Kuwait swears in fourth government in two years

AFP

2 min read
Sheikh Nawaf Al Ahmad Al Sabah, right, receives Prime Minister, Sheikh Sabah Al-Khaled Al Hamad Al Sabah, in Kuwait, December 28, 2021.
KUNA via APSheikh Nawaf Al Ahmad Al Sabah, right, receives Prime Minister, Sheikh Sabah Al-Khaled Al Hamad Al Sabah, in Kuwait, December 28, 2021.

Kuwait is the only Gulf Arab state with a fully elected parliament

A new Kuwaiti government was sworn in on Wednesday, the oil-rich Gulf emirate's fourth in two years after the last one resigned in November amid political deadlock. 

Kuwait was shaken by disputes between elected lawmakers and successive governments dominated by the ruling Al-Sabah family for over a decade, with parliaments and cabinets dissolved several times. 

The last government called it quits in November in the face of a standoff with parliament over reforms. 

The cabinet was sworn in before the crown prince, the official KUNA news agency reported. 

It is the fourth government that Sabah Al-Khaled Al-Sabah formed since he was appointed prime minister in December 2019.

Kuwait is the only Gulf Arab state with a fully elected parliament, which enjoys broad legislative powers and can vote ministers out of office.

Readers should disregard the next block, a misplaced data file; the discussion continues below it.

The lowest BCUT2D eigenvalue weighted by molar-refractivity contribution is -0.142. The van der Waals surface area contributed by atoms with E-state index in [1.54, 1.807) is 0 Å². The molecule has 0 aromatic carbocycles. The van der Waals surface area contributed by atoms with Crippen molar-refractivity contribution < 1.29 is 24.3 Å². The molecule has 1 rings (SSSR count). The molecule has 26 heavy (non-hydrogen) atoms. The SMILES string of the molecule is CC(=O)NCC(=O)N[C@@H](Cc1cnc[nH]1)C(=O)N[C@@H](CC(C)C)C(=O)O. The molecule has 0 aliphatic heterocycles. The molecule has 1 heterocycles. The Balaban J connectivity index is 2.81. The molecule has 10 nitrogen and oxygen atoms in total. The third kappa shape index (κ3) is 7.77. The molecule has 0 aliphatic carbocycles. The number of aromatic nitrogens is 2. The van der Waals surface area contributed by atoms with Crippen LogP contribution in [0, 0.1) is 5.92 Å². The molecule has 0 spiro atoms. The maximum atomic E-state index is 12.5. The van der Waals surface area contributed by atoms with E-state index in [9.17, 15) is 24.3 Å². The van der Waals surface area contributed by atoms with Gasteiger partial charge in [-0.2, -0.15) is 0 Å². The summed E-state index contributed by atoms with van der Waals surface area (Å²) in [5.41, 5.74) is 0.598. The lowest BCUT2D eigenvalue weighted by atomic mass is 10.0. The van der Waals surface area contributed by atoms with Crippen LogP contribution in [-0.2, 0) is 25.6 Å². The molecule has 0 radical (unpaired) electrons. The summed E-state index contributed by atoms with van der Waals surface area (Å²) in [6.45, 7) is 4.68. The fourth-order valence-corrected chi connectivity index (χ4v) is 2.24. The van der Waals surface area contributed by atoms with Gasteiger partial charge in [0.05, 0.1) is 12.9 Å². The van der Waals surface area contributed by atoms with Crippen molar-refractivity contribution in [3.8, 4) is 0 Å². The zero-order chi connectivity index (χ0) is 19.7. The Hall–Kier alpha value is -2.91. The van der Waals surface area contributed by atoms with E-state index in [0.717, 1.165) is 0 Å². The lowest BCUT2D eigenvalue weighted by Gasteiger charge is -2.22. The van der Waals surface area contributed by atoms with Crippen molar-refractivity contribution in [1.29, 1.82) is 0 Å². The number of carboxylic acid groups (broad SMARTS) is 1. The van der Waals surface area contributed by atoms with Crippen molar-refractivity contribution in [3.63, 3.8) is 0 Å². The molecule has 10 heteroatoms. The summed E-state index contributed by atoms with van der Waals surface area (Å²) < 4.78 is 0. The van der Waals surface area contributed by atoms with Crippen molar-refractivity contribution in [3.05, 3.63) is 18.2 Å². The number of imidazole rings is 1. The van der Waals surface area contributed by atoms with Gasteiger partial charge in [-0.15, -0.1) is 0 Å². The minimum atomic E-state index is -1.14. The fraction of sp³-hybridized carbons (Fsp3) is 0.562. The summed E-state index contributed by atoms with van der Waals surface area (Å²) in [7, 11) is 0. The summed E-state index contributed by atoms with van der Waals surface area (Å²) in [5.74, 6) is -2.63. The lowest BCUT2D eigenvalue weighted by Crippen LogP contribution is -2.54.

Oil Minister Mohammed al-Fares and Foreign Minister Sheikh Ahmed Nasser al-Mohammed Al-Sabah retain their posts in the reshuffle. 

However, the new lineup includes a critical voice in Finance Minister Abdulwahab Al-Rushaid, who earlier this month called on the government to "focus on a sustainable economy rather than on the fluctuations of oil prices.” 

Like most Gulf countries, Kuwait's economy and public finances were hit by the Covid pandemic and the slumping price of oil. 

In last year's elections, the opposition and its allies won nearly half of parliament's 50 seats.

The polls were the first ones since the new emir, Sheikh Nawaf, took power on the death of his half-brother, Sheikh Sabah, at 91.

There have been mounting calls for reform in Kuwait in recent years, where expatriate residents make up 70 percent of the 4.8 million population.

Video poster